by Craig Ferris, Western Canada Business Litigation Blog | see original article
On November 13, 2014, the Supreme Court of Canada released its much anticipated decision in Bhasin v. Hrynew, 2014 SCC 71. In its decision, the Supreme Court of Canada for the first time expressly recognized “good faith” as an organizing principle in the operation of contract law in Canadian common law provinces. This is a significant alteration to the law of contracts in the common law jurisdictions of Canada. We expect that Bhasin will become known as one of the seminal decisions in Canada in relation to the performance of contractual obligations.
The Supreme Court of Canada’s alteration or what they called an “incremental step” to the law of contracts was to acknowledge good faith contractual performance as a general organizing principle of the common law of contract. This principle “underpins and informs” the various contractual doctrines which govern contracts in Canadian law. The Court differentiated an “organizing principle” from a specific legal doctrine. An organizing principle is a standard which underlies legal doctrines and which may be used to determine how those doctrines operate. It is flexible and may be given different weight in different situations. The Court found that good faith was a standard by which existing legal documents should be interpreted and also that by recognizing good faith as an organizing principle, it would allow the common law of contract to be developed in a more coherent and principled manner.
The Court was careful to distinguish the organizing principle of good faith from a fiduciary obligation. It found that the organizing principle of good faith means that a contracting party should have “appropriate regard” to a contractual interest of the other contracting party. Appropriate regard will vary and depend on the circumstances of the specific contract, but it does not require the contracting party to subjugate its interests to the other party. Rather, it obligates the party not to “undermine those interests in bad faith.”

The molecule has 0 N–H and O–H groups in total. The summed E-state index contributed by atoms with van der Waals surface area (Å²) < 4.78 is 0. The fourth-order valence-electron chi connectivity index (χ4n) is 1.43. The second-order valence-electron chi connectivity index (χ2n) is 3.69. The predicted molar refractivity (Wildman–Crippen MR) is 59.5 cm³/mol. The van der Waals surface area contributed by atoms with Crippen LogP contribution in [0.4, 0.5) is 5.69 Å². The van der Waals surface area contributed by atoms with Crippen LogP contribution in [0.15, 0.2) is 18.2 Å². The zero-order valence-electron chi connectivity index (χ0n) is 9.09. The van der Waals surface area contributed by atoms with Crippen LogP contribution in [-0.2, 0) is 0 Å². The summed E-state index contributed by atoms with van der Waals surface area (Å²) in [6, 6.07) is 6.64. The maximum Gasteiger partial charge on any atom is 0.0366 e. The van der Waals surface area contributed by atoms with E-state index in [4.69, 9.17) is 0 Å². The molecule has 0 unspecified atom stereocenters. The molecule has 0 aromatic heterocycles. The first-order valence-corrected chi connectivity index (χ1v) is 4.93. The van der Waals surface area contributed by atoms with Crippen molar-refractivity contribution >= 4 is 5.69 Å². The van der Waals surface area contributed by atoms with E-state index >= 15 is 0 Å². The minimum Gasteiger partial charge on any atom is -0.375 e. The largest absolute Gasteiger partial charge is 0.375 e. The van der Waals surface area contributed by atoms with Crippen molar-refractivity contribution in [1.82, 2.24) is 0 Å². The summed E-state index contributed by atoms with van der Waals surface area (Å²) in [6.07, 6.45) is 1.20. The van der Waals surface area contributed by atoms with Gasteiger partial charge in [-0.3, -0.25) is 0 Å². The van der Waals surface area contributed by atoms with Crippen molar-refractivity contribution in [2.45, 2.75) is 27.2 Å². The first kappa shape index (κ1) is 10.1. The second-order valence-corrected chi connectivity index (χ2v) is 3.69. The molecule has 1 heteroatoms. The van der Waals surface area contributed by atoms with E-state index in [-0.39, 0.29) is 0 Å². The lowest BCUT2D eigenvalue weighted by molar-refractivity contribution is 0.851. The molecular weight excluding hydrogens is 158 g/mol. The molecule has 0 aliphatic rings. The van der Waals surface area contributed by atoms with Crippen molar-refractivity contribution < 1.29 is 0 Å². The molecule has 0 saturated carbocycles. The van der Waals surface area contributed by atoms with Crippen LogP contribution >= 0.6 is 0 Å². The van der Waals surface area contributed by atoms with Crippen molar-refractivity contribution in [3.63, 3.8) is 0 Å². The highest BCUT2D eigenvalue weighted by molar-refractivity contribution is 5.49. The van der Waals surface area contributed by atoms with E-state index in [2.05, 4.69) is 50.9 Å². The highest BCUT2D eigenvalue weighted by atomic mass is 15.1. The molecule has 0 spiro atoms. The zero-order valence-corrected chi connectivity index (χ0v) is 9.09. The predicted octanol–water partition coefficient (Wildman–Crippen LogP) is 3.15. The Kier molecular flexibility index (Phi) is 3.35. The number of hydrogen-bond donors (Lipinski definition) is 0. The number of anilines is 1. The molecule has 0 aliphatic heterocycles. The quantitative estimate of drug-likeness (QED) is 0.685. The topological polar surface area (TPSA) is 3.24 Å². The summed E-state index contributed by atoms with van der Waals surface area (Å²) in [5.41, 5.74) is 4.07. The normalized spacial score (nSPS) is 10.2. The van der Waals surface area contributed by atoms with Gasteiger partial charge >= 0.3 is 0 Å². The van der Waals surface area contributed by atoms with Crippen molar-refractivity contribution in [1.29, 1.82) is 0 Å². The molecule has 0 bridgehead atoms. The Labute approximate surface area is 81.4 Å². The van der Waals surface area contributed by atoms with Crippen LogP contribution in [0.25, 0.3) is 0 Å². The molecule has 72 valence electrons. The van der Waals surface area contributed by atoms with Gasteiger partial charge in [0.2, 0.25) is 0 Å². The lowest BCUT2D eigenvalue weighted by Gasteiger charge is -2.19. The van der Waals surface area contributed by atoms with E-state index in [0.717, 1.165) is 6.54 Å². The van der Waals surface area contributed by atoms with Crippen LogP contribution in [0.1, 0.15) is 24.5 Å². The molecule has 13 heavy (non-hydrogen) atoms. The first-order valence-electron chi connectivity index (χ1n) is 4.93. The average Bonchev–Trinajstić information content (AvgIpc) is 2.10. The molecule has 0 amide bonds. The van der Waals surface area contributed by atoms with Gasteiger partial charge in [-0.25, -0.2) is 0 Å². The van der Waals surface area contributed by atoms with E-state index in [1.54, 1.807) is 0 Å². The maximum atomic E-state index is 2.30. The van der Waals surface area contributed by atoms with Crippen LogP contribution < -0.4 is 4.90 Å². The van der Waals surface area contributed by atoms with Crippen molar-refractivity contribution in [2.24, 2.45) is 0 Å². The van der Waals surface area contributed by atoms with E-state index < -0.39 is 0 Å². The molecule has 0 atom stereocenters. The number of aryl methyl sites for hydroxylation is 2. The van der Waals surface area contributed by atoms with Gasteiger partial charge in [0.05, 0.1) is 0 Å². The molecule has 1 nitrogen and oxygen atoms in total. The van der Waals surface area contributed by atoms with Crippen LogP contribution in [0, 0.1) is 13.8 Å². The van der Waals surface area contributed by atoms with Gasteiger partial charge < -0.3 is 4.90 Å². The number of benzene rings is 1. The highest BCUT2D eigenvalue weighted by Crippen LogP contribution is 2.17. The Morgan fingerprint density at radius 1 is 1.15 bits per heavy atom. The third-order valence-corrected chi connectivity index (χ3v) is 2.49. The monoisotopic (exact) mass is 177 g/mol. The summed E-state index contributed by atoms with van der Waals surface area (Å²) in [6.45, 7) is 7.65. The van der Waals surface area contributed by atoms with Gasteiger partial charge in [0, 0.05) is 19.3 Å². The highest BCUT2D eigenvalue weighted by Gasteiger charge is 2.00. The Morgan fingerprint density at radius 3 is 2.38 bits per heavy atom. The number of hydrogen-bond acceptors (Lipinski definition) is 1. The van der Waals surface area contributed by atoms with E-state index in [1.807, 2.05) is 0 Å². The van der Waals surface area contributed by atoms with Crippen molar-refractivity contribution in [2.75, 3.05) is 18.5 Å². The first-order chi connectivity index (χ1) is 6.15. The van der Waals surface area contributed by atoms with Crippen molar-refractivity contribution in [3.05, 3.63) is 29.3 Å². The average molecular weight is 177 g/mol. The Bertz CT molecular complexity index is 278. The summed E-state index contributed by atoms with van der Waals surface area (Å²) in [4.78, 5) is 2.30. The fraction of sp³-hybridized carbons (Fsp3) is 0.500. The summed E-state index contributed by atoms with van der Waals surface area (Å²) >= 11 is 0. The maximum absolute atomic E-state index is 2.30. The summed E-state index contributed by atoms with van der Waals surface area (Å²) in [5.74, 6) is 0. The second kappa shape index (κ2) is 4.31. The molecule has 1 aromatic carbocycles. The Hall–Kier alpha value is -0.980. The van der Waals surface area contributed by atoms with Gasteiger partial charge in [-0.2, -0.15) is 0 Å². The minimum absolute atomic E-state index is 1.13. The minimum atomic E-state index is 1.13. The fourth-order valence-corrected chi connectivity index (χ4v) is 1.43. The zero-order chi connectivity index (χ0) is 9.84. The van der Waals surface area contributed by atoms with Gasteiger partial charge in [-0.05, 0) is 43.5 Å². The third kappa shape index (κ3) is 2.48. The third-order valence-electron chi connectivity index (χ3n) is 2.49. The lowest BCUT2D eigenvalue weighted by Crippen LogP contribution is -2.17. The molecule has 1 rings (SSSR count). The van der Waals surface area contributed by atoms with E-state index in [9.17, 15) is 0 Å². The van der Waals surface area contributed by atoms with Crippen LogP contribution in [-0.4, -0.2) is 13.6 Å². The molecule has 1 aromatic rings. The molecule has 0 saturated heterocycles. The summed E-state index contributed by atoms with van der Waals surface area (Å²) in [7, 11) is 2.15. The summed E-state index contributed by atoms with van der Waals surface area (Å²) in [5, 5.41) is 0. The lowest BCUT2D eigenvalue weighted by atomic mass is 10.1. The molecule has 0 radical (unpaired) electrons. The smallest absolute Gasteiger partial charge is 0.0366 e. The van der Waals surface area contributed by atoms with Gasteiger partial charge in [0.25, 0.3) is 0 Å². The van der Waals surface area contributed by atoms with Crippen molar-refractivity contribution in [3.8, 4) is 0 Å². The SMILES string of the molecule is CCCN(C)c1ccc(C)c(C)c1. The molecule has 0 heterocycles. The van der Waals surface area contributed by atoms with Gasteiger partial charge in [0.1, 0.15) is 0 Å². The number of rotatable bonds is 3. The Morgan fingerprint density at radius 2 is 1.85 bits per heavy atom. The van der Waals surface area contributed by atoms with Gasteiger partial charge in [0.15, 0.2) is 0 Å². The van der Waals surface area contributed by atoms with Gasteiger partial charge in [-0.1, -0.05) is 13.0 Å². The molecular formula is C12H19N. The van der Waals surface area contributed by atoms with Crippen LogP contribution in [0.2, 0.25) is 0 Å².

The Court went on to say that the organizing principle of good faith is recognized through existing contractual law doctrines, but that the categories of those doctrines are not closed. Instead, new doctrines can be recognized where the existing common law is found deficient and the organizing principle of good faith requires further development. In this case, good faith required the recognition of a general duty of honesty in contractual performance. Simply put, the Court found that parties must not lie or mislead each other concerning matters linked to the performance of the contract. On the facts of this case, the Court relied upon the findings of fact of the trial judge, who found that one party had misled the other party concerning the renewal of a dealership agreement and, if that party had not been misled, they would have taken steps to protect the value of their business. Having lost the value of the business, the Supreme Court of Canada awarded damages equal to the value of the business.
The Court did discuss whether parties could contract out of these obligations, but found that, like unconscionability, the overriding principle of good faith and the duty of honesty were core elements of contract law which could not be expressly excluded from the contract. Rather, the parties could influence the scope of the duty of honesty in a particular context and relax the requirements of the doctrine provided they recognize its minimum core requirements.
This decision was only released this morning. Nevertheless, it is important to note that the Supreme Court of Canada has for the first time expressly recognized good faith as an organizing principle of contractual law in the common law of Canada and manifested that organizing principle in a duty of honesty in the performance of contracts. It will take some time to understand fully understand the impact of this “incremental step” in the law.